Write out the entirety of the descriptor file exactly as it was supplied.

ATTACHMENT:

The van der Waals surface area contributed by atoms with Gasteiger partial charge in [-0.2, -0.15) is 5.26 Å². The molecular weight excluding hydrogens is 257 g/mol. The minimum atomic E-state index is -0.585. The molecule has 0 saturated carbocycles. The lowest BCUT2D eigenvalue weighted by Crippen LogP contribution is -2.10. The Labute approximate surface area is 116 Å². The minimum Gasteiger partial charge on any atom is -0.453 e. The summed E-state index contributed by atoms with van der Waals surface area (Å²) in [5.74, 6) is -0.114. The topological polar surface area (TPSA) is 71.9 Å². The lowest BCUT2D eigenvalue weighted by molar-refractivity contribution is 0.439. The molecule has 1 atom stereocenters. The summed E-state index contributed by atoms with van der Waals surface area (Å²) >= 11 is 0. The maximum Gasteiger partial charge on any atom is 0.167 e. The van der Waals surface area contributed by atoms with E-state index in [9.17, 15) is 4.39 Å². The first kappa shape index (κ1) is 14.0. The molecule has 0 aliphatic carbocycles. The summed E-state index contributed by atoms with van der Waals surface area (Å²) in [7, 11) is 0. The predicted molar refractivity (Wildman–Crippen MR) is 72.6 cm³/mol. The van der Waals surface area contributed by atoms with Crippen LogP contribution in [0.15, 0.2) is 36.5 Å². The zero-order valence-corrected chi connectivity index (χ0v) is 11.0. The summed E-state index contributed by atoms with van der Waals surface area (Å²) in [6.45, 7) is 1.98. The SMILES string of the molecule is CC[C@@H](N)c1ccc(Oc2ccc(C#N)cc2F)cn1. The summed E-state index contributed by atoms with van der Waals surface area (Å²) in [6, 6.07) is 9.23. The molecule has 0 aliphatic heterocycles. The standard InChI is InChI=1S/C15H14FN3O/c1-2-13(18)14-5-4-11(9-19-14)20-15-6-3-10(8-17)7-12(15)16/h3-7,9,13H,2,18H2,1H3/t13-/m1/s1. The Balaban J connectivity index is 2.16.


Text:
The van der Waals surface area contributed by atoms with Gasteiger partial charge in [-0.2, -0.15) is 5.26 Å². The molecular weight excluding hydrogens is 257 g/mol. The minimum atomic E-state index is -0.585. The molecule has 0 saturated carbocycles. The lowest BCUT2D eigenvalue weighted by Crippen LogP contribution is -2.10. The Labute approximate surface area is 116 Å². The minimum Gasteiger partial charge on any atom is -0.453 e. The summed E-state index contributed by atoms with van der Waals surface area (Å²) in [5.74, 6) is -0.114. The topological polar surface area (TPSA) is 71.9 Å². The lowest BCUT2D eigenvalue weighted by molar-refractivity contribution is 0.439. The molecule has 1 atom stereocenters. The summed E-state index contributed by atoms with van der Waals surface area (Å²) >= 11 is 0. The maximum Gasteiger partial charge on any atom is 0.167 e. The van der Waals surface area contributed by atoms with E-state index in [9.17, 15) is 4.39 Å². The first kappa shape index (κ1) is 14.0. The molecule has 0 aliphatic carbocycles. The summed E-state index contributed by atoms with van der Waals surface area (Å²) in [7, 11) is 0. The predicted molar refractivity (Wildman–Crippen MR) is 72.6 cm³/mol. The van der Waals surface area contributed by atoms with Crippen LogP contribution in [0.15, 0.2) is 36.5 Å². The zero-order valence-corrected chi connectivity index (χ0v) is 11.0. The summed E-state index contributed by atoms with van der Waals surface area (Å²) in [6.45, 7) is 1.98. The SMILES string of the molecule is CC[C@@H](N)c1ccc(Oc2ccc(C#N)cc2F)cn1. The summed E-state index contributed by atoms with van der Waals surface area (Å²) in [6, 6.07) is 9.23. The molecule has 0 aliphatic heterocycles. The standard InChI is InChI=1S/C15H14FN3O/c1-2-13(18)14-5-4-11(9-19-14)20-15-6-3-10(8-17)7-12(15)16/h3-7,9,13H,2,18H2,1H3/t13-/m1/s1. The Balaban J connectivity index is 2.16.